Here are my photos from Sunday.
Wow, that was a heck of a wind and lightning storm tonight. Suddenly out of nowhere the wind picked up to an intensity that I've never seen since living in this apartment. It blew one of my bikes over, flung things around the apartment, slammed doors, etc. I could barely even get into the bike room to close the window because the wind was so strong.
Then the lightning started. I decided to watch the show from my balcony, while trying to take some lightning photos. I had never taken any lightning photos before, but tonight I managed to capture three strikes.
There was surprisingly little rain with this storm, and it blew by rather quickly. But that sure was fun while it lasted. Here are my photos of the lightning strikes.
Another fun Critical Mass ride through the streets of Downtown Toronto. Perfect weather, hundreds of cyclists, and a route that seemed to go forever into the long evening....fun! Of course, I took many, many pictures.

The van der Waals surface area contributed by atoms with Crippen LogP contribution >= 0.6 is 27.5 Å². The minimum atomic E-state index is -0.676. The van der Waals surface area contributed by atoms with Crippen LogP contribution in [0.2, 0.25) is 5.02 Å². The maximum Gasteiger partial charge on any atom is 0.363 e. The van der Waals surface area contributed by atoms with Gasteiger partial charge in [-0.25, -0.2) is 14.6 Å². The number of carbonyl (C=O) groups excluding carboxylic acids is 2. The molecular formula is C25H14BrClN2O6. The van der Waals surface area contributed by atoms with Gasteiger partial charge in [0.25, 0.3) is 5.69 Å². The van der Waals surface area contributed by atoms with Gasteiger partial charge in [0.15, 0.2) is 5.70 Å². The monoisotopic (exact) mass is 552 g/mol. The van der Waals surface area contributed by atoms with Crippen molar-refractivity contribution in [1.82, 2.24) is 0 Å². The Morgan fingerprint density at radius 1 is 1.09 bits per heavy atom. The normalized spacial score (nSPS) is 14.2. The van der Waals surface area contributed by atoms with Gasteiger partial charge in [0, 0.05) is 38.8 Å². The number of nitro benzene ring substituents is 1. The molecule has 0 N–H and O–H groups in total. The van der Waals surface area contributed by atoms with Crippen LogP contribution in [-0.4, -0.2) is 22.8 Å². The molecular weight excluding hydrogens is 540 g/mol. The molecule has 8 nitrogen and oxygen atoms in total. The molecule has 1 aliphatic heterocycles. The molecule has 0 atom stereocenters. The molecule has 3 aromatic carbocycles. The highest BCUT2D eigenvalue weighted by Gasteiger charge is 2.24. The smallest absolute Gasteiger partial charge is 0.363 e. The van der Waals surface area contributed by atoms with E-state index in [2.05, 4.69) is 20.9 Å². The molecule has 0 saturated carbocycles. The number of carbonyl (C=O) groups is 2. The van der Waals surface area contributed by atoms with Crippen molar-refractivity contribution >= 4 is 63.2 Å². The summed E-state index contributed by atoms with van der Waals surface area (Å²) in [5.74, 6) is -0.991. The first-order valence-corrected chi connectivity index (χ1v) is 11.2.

This past weekend I decided to get away from the city and go on a short 3-day bike tour to Darlington Provincial Park, just east of Oshawa. On Friday after work I rode down to the Port Credit GO train station to catch a train to Oshawa. From there, I rode to Darlington Provincial Park, about 13km away. On Saturday I did a day trip by heading east along the Waterfront trail past Bond Head and out to Port Hope. And on Sunday I rode all the way back from Darlington to Etobicoke, mostly along the Waterfront Trail.
It was a fantastic weekend. Getting a head-start on the GO Train to get out of the city on Friday Night is a great way to start the weekend. I think I'll have to use this method more often.
Riding along the Waterfront Trail east of Oshawa is spectacular too. The trail is a mix of on-road and off-road riding that sort of zig-zags all over the place, so it's not the best place to ride with a loaded touring bike. However, it's great for doing a day ride through the countryside. The roads are mostly empty, the views of the fields and Lake Ontario are excellent.... For me it was a much needed perfect weekend getaway. I will definitely have to do it again.
Of course, I have plenty of photos and more commentary about this weekend. You can see more of it by starting here.